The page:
Results 1  10
of
33
Image denoising: Can plain neural networks compete with BM3D?
, 2012
"... Image denoising can be described as the problem of mapping from a noisy image to a noisefree image. The best currently available denoising methods approximate this mapping with cleverly engineered algorithms. In this work we attempt to learn this mapping directly with a plain multi layer perceptron ..."
Abstract

Cited by 29 (4 self)
 Add to MetaCart
(Show Context)
Image denoising can be described as the problem of mapping from a noisy image to a noisefree image. The best currently available denoising methods approximate this mapping with cleverly engineered algorithms. In this work we attempt to learn this mapping directly with a plain multi layer perceptron (MLP) applied to image patches. While this has been done before, we will show that by training on large image databases we are able to compete with the current stateoftheart image denoising methods. Furthermore, our approach is easily adapted to less extensively studied types of noise (by merely exchanging the training data), for which we achieve excellent results as well.
Patch Complexity, Finite Pixel Correlations and Optimal Denoising
"... Abstract. Image restoration tasks are illposed problems, typically solved with priors. Since the optimal prior is the exact unknown density of natural images, actual priors are only approximate and typically restricted to small patches. This raises several questions: How much may we hope to improve ..."
Abstract

Cited by 24 (0 self)
 Add to MetaCart
(Show Context)
Abstract. Image restoration tasks are illposed problems, typically solved with priors. Since the optimal prior is the exact unknown density of natural images, actual priors are only approximate and typically restricted to small patches. This raises several questions: How much may we hope to improve current restoration results with future sophisticated algorithms? And more fundamentally, even with perfect knowledge of natural image statistics, what is the inherent ambiguity of the problem? In addition, since most current methods are limited to finite support patches or kernels, what is the relation between the patch complexity of natural images, patch size, and restoration errors? Focusing on image denoising, we make several contributions. First, in light of computational constraints, we study the relation between denoising gain and sample size requirements in a non parametric approach. We present a law of diminishing return, namely that with increasing patch size, rare patches not only require a much larger dataset, but also gain little from it. This result suggests novel adaptive variablesized patch schemes for denoising. Second, we study absolute denoising limits, regardless of the algorithm used, and the converge rate to them as a function of patch size. Scale invariance of natural images plays a key role here and implies both a strictly positive lower bound on denoising and a power law convergence. Extrapolating this parametric law gives a ballpark estimate of the best achievable denoising, suggesting that some improvement, although modest, is still possible. 1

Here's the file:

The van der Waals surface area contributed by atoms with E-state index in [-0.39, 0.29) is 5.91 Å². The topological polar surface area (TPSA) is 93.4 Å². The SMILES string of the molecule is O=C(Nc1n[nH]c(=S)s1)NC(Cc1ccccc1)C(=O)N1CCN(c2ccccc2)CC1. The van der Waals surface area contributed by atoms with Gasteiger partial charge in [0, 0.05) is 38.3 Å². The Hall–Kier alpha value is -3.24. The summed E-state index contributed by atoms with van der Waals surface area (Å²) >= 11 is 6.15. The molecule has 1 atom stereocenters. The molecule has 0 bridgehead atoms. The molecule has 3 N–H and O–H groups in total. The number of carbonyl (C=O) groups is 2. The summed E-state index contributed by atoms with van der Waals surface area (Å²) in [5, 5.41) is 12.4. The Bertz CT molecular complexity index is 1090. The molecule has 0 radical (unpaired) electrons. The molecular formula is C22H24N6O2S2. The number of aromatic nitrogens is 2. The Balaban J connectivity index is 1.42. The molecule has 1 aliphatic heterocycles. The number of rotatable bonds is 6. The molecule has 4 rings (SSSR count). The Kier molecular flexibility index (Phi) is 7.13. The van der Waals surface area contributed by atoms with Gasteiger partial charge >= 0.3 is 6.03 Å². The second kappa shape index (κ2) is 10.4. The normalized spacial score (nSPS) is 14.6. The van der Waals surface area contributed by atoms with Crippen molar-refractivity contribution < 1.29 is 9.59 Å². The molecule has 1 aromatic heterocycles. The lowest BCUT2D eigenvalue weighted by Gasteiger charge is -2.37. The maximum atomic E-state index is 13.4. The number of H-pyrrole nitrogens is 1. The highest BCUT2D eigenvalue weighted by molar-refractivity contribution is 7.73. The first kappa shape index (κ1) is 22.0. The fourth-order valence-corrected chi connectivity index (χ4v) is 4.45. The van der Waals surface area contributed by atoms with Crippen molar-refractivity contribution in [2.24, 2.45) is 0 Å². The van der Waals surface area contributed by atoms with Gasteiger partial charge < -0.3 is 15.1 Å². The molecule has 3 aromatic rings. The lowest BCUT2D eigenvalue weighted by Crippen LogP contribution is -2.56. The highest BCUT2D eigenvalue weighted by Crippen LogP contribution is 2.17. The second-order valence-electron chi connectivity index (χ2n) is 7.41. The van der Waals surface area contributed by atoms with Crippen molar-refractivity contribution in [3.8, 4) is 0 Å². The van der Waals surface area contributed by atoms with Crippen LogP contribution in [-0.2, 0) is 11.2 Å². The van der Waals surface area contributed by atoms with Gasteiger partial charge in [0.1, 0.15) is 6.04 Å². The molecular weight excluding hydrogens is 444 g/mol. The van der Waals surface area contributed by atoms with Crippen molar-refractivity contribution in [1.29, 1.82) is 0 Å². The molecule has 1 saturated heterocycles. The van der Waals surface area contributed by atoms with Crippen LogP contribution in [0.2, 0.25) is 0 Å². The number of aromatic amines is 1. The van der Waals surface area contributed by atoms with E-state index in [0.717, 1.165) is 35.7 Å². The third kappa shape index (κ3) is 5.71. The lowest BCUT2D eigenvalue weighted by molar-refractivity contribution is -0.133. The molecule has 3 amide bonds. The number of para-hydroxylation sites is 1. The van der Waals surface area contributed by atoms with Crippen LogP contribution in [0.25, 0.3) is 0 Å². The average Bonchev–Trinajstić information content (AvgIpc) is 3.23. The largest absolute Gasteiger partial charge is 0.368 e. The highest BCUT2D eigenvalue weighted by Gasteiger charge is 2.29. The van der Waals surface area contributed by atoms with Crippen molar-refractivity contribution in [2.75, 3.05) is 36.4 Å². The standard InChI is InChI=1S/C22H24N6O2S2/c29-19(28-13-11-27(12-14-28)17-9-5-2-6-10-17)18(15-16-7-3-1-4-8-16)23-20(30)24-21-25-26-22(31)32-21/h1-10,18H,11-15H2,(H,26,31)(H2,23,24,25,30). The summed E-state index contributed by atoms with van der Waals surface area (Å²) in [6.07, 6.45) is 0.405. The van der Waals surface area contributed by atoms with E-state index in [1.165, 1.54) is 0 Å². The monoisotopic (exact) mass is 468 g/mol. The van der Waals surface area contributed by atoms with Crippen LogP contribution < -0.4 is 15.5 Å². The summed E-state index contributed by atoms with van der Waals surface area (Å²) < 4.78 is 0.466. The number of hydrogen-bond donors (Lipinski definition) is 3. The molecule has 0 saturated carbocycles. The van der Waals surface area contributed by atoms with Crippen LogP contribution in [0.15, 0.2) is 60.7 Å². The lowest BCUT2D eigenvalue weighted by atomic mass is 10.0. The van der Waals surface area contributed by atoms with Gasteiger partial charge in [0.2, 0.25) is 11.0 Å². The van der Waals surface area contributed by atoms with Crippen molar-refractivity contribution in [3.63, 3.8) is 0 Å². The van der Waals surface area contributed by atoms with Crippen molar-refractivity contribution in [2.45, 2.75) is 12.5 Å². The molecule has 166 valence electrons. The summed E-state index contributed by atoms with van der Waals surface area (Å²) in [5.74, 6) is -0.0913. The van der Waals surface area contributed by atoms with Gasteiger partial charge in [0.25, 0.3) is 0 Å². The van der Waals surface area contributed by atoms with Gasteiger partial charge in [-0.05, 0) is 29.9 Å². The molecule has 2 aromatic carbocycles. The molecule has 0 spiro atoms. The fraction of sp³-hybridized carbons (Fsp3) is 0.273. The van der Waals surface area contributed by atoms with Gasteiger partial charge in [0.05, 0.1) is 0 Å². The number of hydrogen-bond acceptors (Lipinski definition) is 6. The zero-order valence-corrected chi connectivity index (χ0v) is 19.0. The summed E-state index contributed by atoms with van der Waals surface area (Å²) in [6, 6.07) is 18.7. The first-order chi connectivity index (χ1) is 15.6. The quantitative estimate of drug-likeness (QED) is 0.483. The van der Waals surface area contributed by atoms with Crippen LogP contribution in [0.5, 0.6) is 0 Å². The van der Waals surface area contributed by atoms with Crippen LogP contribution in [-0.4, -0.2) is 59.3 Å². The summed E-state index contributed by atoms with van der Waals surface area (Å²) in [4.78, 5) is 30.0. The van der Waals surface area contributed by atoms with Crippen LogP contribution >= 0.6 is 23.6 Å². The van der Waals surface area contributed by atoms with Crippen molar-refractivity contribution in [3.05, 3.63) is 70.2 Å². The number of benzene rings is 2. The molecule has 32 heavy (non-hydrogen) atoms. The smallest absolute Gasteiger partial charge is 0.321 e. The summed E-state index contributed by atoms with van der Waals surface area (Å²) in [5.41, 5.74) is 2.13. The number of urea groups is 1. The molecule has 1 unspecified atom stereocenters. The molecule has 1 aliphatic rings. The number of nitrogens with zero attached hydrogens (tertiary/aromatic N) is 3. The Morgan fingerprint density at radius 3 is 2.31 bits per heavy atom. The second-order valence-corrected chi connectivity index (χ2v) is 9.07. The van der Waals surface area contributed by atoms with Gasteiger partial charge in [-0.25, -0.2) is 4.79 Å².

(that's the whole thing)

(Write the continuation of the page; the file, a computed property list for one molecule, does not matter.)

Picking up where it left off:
1 A Nonlocal TransformDomain Filter for Volumetric Data Denoising
"... Abstract—We present an extension of the BM3D filter to volumetric data. The proposed algorithm, denominated BM4D, implements the grouping and collaborative filtering paradigm, where mutually similar ddimensional patches are stacked together in a (d + 1)dimensional array and jointly filtered in tra ..."
Abstract

Cited by 12 (3 self)
 Add to MetaCart
Abstract—We present an extension of the BM3D filter to volumetric data. The proposed algorithm, denominated BM4D, implements the grouping and collaborative filtering paradigm, where mutually similar ddimensional patches are stacked together in a (d + 1)dimensional array and jointly filtered in transform domain. While in BM3D the basic data patches are blocks of pixels, in BM4D we utilize cubes of voxels, which are stacked into a fourdimensional “group”. The fourdimensional transform applied on the group simultaneously exploits the local correlation present among voxels in each cube and the nonlocal correlation between the corresponding voxels of different cubes. Thus, the spectrum of the group is highly sparse, leading to very effective separation of signal and noise through coefficients shrinkage. After inverse transformation, we obtain estimates of each grouped cube, which are then adaptively aggregated at their original locations. We evaluate the algorithm on denoising of volumetric data corrupted by Gaussian and Rician noise, as well as on reconstruction of phantom data from sparse Fourier measurements. Experimental results demonstrate the stateoftheart denoising performance of BM4D, and its effectiveness when exploited as a regularizer in volumetric data reconstruction. Index Terms—Volumetric data denoising, volumetric data reconstruction, compressed sensing, magnetic resonance imaging, computed tomography, nonlocal methods, adaptive transforms I.
Symmetrizing Smoothing Filters
, 2013